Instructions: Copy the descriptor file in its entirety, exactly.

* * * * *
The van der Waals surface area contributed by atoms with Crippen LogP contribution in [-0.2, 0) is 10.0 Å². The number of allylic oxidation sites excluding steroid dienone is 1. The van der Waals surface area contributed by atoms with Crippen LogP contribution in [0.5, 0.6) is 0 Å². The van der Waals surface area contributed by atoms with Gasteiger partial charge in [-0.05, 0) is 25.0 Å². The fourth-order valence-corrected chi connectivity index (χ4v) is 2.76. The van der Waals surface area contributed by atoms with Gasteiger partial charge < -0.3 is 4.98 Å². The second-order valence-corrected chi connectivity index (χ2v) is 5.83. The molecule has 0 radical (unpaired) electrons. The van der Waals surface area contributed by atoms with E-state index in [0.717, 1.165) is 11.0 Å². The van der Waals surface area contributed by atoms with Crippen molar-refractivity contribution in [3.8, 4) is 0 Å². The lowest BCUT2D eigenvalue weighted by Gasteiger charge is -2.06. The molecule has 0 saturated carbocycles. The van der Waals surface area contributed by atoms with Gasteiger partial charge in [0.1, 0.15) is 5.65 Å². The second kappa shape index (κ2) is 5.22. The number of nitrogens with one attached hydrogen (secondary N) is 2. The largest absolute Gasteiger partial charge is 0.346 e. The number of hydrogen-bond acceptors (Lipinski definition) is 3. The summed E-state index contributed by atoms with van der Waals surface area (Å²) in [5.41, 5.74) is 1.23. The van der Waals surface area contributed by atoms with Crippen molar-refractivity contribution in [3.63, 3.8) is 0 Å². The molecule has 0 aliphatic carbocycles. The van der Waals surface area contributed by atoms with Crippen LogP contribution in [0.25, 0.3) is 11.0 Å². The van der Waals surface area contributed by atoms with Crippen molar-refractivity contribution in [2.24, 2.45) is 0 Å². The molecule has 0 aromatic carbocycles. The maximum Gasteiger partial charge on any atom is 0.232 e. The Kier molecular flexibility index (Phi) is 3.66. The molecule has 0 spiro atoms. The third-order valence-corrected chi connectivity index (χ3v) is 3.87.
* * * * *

The van der Waals surface area contributed by atoms with Crippen LogP contribution in [-0.2, 0) is 10.0 Å². The number of allylic oxidation sites excluding steroid dienone is 1. The van der Waals surface area contributed by atoms with Crippen LogP contribution in [0.5, 0.6) is 0 Å². The van der Waals surface area contributed by atoms with Gasteiger partial charge in [-0.05, 0) is 25.0 Å². The fourth-order valence-corrected chi connectivity index (χ4v) is 2.76. The van der Waals surface area contributed by atoms with Gasteiger partial charge < -0.3 is 4.98 Å². The second-order valence-corrected chi connectivity index (χ2v) is 5.83. The molecule has 0 radical (unpaired) electrons. The van der Waals surface area contributed by atoms with E-state index in [0.717, 1.165) is 11.0 Å². The van der Waals surface area contributed by atoms with Crippen molar-refractivity contribution in [3.8, 4) is 0 Å². The lowest BCUT2D eigenvalue weighted by Gasteiger charge is -2.06. The molecule has 0 saturated carbocycles. The van der Waals surface area contributed by atoms with Gasteiger partial charge in [0.1, 0.15) is 5.65 Å². The second kappa shape index (κ2) is 5.22. The number of nitrogens with one attached hydrogen (secondary N) is 2. The largest absolute Gasteiger partial charge is 0.346 e. The number of hydrogen-bond acceptors (Lipinski definition) is 3. The summed E-state index contributed by atoms with van der Waals surface area (Å²) in [5.41, 5.74) is 1.23. The van der Waals surface area contributed by atoms with Crippen molar-refractivity contribution in [3.63, 3.8) is 0 Å². The molecule has 0 aliphatic carbocycles. The van der Waals surface area contributed by atoms with Crippen LogP contribution in [0.25, 0.3) is 11.0 Å². The van der Waals surface area contributed by atoms with Crippen molar-refractivity contribution in [2.24, 2.45) is 0 Å². The molecule has 0 aromatic carbocycles. The maximum Gasteiger partial charge on any atom is 0.232 e. The Kier molecular flexibility index (Phi) is 3.66. The molecule has 0 spiro atoms. The third-order valence-corrected chi connectivity index (χ3v) is 3.87.